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‘Black and White’ Exhibition

Curated by Priyanka Bhattacharjee and Rajib Bhattacharjee

The artists featured in this program capture the ineffable realities of an inevitably varied, multiple, and often contradictory artistic experience. Expanding the sensory stimulus beyond the boundaries of just sight itself we search, through this exhibition, for alternative definitions and forms and a keen sense of the metaphor of time we are passing through; a queering of narratives and appearances, and a visual contestation. Decolonize both your mind and imagination as the participating artists tackle subjects that challenge us to reflect on the changing world in which we live, reclaiming lived realities and public domains. The exhibition opens up uncanny spectral exits to new geopolitical imaginaries exploring the present and future forms of the human condition. Infused with historical, political, and socioeconomic urgency the works invite us to question our own preconceived notions of materiality and the organic process that leads to the creation of art. The artists attempt to write and tell non-linear stories with the materials around us.        

Please check the program flow at the end of this page and check regular updates for the coming five months. Please refer to youtube link for artists bio and concept

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Mohamed Ouedraogo, ( Burkina Africa )

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Partha Pratim Saha ( Kolkata, India )

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Alexandr Sokolov, ( Moscow, Russia )

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Mohamed Harb ( Palestine )

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Julian Walker ( London UK )

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ANASUYA CHAKRABORTY, Kolkata, India

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Nomvula Hoko (South Africa)

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Nihalani Meenakshi (Mumbai, India)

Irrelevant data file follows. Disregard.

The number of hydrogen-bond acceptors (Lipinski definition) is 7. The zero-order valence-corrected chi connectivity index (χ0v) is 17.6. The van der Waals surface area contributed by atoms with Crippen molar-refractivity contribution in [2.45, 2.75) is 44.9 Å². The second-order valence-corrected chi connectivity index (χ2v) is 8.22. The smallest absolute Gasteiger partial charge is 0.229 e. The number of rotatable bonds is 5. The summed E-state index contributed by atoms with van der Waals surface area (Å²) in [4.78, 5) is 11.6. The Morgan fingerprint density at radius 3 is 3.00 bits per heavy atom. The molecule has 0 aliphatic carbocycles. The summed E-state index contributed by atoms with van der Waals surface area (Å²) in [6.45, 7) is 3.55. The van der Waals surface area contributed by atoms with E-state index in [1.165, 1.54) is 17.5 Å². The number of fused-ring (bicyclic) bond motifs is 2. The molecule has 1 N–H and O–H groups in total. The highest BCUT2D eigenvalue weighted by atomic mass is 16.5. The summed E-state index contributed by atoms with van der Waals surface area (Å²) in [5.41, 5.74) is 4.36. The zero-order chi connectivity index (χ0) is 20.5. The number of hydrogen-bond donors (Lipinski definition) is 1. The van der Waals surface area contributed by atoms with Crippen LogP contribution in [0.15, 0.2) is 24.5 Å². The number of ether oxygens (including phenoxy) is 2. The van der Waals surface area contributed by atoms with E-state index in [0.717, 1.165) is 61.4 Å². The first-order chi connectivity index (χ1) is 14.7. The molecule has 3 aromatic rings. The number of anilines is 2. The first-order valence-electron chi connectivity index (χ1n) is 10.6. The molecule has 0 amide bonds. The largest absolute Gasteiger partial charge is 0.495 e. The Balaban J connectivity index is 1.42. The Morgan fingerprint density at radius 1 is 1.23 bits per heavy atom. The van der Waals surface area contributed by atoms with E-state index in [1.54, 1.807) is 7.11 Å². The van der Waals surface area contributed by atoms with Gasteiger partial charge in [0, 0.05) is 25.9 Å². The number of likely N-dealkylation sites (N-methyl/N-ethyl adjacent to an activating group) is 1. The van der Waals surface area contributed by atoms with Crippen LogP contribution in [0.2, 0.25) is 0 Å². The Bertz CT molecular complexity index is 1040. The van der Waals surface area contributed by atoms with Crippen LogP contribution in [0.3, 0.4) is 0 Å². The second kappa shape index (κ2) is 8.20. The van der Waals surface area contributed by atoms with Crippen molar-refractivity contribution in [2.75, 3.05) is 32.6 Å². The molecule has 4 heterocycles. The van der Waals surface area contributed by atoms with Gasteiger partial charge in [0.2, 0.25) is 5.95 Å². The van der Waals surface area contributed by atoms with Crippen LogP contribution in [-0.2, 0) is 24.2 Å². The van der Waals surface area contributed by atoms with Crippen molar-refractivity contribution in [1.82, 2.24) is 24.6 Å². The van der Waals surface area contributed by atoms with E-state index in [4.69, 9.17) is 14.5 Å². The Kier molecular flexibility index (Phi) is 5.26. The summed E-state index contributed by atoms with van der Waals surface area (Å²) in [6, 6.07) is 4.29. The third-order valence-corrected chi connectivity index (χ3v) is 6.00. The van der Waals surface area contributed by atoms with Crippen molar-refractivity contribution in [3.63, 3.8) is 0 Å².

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Irena Paskali Ohrid (Macedonia)

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Jhonny Carvajal Orozco (Colombia)

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Lilia Lujan MEXICO

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Omeshwaree Bauhadoor, Republic of Mauritius

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Erick De Gorostegui Yucatecan Peninsula

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Johannes C. Gerard , Berlin, Germany

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Diana Suarez, Mexico

Concept Note

Colors have their own symbolism in cultures, religions, politics, and history. Black and white are, strictly speaking, not colors. However, light and dark play a major role in art and design and have various symbolic meanings. Colors are wavelengths reflected by objects to the human eye. White is pure light and black is the absence of light.

One of the reasons we are attracted to black is indeed its dichotomies. It is sophisticated and primitive, emotional and intellectual, it is a color that everyone responds strongly to, in one way or another.

To further explore this characteristic of the color black — the fact that no two black colors are alike — Reinhardt said, “There is a black which is old and a black which is fresh. Lustrous black and dull black, black in sunlight and black in shadow.”

In 2016, the Indian-born British artist Anish Kapoor provoked the fury of artists by securing the exclusive rights to use the blackest black color, known as Vantablack. Kapoor has been experimenting with the “super black” paint since 2014 and recently announced he will unveil a series of his first Vantablack sculptures during the Venice Biennale.

Liberal and the radical idea of black and white